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      Hypercalcemia in Colorectal Cancer

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      Canadian Journal of General Internal Medicine
      Dougmar Publishing Group, Inc.

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          Abstract

          Humoral hypercalcemia of malignancy is common in many cancers but is rarely present in colorectal cancers with only 24 documented cases in the literature. In this report, we present a case of a 67-year-old woman complaining of right sided abdominal pain and diarrhea. Imaging showed an obstructing cecal mass and the pathological diagnosis was poorly differentiated adenocarcinoma. After a hemicolectomy, she developed humoral hypercalcemia of malignancy which was treated with intravenous bisphosphonates. She continued to worsen due to her rapid progression of disease and died less than one month after her initial diagnosis. We reviewed the 24 other documented cases to investigate the prognosis of hypercalcemia in colorectal cancers along with reviewing the clinical presentation and management of humoral hypercalcemia of malignancy. Résumé L’hypercalcémie humorale maligne est courante dans de nombreux cas de cancers, mais elle est rare dans les cancers colorectaux; la documentation recense 24 cas seulement. Dans le présent article, nous décrivons le cas d’une femme de 67 ans se plaignant de douleurs abdominales du côté droit et de diarrhée. Un examen d’imagerie indiqua la présence d’une masse caecale obstructive dont le diagnostic pathologique s’est avéré être celui d’un adénocarcinome peu différencié. À la suite d’une hémicolectomie, la patiente a développé une hypercalcémie humorale maligne qui a été traitée à l’aide de bisphosphonates intraveineux. Son état a continué de se détériorer en raison de la progression rapide de la maladie et la patiente est décédée moins d’un mois après le diagnostic initial. Nous passons en revue les 24 cas documentés pour analyser les pronostics d’hypercalcémie dans les cas de cancers colorectaux, tout en examinant le tableau clinique et la prise en charge de l’hypercalcémie humorale maligne.    

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          Most cited references17

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          Clinical practice. Hypercalcemia associated with cancer.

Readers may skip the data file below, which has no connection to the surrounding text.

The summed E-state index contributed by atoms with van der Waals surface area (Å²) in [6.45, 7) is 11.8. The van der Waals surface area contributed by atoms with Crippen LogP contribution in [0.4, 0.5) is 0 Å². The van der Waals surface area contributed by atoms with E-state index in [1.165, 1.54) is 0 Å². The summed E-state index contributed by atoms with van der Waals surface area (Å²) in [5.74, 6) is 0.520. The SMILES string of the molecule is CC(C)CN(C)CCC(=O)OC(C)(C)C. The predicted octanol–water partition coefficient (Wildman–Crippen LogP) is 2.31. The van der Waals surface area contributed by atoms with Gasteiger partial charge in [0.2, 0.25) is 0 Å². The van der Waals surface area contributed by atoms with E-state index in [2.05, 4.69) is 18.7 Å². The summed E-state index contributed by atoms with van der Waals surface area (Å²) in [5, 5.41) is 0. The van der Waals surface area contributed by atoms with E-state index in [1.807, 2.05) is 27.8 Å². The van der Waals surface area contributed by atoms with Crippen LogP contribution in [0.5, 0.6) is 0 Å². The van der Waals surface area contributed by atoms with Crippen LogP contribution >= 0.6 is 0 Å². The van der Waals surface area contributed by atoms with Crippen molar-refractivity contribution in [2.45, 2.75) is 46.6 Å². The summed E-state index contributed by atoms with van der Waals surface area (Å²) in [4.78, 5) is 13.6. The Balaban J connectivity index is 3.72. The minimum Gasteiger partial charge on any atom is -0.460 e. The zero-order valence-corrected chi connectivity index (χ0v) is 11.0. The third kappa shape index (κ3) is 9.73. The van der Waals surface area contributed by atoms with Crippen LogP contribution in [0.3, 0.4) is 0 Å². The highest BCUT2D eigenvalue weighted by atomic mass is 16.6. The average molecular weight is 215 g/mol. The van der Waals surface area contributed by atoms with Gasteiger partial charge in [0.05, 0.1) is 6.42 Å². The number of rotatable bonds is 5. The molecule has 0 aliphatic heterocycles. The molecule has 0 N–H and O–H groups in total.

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            Hypercalcaemia of malignancy and basic research on mechanisms responsible for osteolytic and osteoblastic metastasis to bone.

            Calcium homeostasis is a tightly regulated process involving the co-ordinated efforts of the skeleton, kidney, parathyroid glands and intestine. Neoplasms can alter this homeostasis indirectly through the production of endocrine factors resulting in humoral hypercalcaemia of malignancy. Relatively common with breast and lung cancer, this paraneoplastic condition is most often due to tumour production of parathyroid hormone-related protein and ensuing increased osteoclastic bone resorption. Although control of hypercalcaemia is generally successful, the development of this complication is associated with a poor prognosis. The metastasis of tumour cells to bone represents another skeletal complication of malignancy. As explained in the 'seed and soil' hypothesis, bone represents a fertile ground for cancer cells to flourish. The molecular mechanisms of this mutually beneficial relationship between bone and cancer cells are beginning to be understood. In the case of osteolytic bone disease, tumour-produced parathyroid hormone-related protein stimulates osteoclasts that in turn secrete tumour-activating transforming growth factor-beta that further stimulates local cancer cells. This 'vicious cycle' of bone metastases represents reciprocal bone/cancer cellular signals that likely modulate osteoblastic bone metastatic lesions as well. The development of targeted therapies to either block initial cancer cell chemotaxis, invasion and adhesion or to break the 'vicious cycle' is dependent on a more complete understanding of bone metastases. Although bisphosphonates delay progression of skeletal metastases, it is clear that more effective therapies are needed. Cancer-associated bone morbidity remains a major public health problem, and to improve therapy and prevention it is important to understand the pathophysiology of the effects of cancer on bone. This review will detail scientific advances regarding this area.
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              Bisphosphonates: Mechanisms of Action

              H Fleisch (1998)
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                Author and article information

                Journal
                Canadian Journal of General Internal Medicine
                Can Journ Gen Int Med
                Dougmar Publishing Group, Inc.
                2369-1778
                1911-1606
                January 02 2018
                January 02 2018
                : 12
                : 4
                Article
                10.22374/cjgim.v12i4.200
                c5efccf2-7034-44b2-80aa-1aaf36a0f016
                © 2018

                Copyright of articles published in all DPG titles is retained by the author. The author grants DPG the rights to publish the article and identify itself as the original publisher. The author grants DPG exclusive commercial rights to the article. The author grants any non-commercial third party the rights to use the article freely provided original author(s) and citation details are cited. To view a copy of this license, visit https://creativecommons.org/licenses/by-nc/4.0/


                General medicine,Geriatric medicine,Neurology,Internal medicine
                General medicine, Geriatric medicine, Neurology, Internal medicine

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